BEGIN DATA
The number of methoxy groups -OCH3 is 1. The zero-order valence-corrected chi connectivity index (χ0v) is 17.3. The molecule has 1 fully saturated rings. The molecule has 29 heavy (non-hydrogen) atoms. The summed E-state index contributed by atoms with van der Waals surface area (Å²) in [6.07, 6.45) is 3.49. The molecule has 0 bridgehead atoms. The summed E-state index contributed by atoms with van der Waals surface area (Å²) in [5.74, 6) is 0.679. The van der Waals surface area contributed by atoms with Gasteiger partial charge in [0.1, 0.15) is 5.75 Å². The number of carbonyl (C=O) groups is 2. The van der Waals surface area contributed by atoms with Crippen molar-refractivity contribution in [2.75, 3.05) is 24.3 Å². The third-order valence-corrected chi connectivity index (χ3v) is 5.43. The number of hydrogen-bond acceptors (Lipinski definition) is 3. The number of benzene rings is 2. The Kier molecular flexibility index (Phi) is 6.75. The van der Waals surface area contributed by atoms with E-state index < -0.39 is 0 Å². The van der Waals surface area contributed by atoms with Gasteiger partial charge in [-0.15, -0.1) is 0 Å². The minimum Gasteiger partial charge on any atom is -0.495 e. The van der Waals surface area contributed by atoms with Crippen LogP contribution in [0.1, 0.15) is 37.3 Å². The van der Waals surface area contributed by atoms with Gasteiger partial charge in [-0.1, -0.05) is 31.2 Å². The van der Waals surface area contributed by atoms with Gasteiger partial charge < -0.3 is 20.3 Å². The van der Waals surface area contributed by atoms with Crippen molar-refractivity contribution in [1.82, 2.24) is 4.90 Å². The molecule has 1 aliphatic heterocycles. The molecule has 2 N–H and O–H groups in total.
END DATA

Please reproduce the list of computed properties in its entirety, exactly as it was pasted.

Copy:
The number of methoxy groups -OCH3 is 1. The zero-order valence-corrected chi connectivity index (χ0v) is 17.3. The molecule has 1 fully saturated rings. The molecule has 29 heavy (non-hydrogen) atoms. The summed E-state index contributed by atoms with van der Waals surface area (Å²) in [6.07, 6.45) is 3.49. The molecule has 0 bridgehead atoms. The summed E-state index contributed by atoms with van der Waals surface area (Å²) in [5.74, 6) is 0.679. The van der Waals surface area contributed by atoms with Gasteiger partial charge in [0.1, 0.15) is 5.75 Å². The number of carbonyl (C=O) groups is 2. The van der Waals surface area contributed by atoms with Crippen molar-refractivity contribution in [2.75, 3.05) is 24.3 Å². The third-order valence-corrected chi connectivity index (χ3v) is 5.43. The number of hydrogen-bond acceptors (Lipinski definition) is 3. The number of benzene rings is 2. The Kier molecular flexibility index (Phi) is 6.75. The van der Waals surface area contributed by atoms with E-state index < -0.39 is 0 Å². The van der Waals surface area contributed by atoms with Gasteiger partial charge in [-0.15, -0.1) is 0 Å². The minimum Gasteiger partial charge on any atom is -0.495 e. The van der Waals surface area contributed by atoms with Crippen LogP contribution in [0.1, 0.15) is 37.3 Å². The van der Waals surface area contributed by atoms with Gasteiger partial charge in [-0.1, -0.05) is 31.2 Å². The van der Waals surface area contributed by atoms with Gasteiger partial charge < -0.3 is 20.3 Å². The van der Waals surface area contributed by atoms with Crippen molar-refractivity contribution in [1.82, 2.24) is 4.90 Å². The molecule has 1 aliphatic heterocycles. The molecule has 2 N–H and O–H groups in total.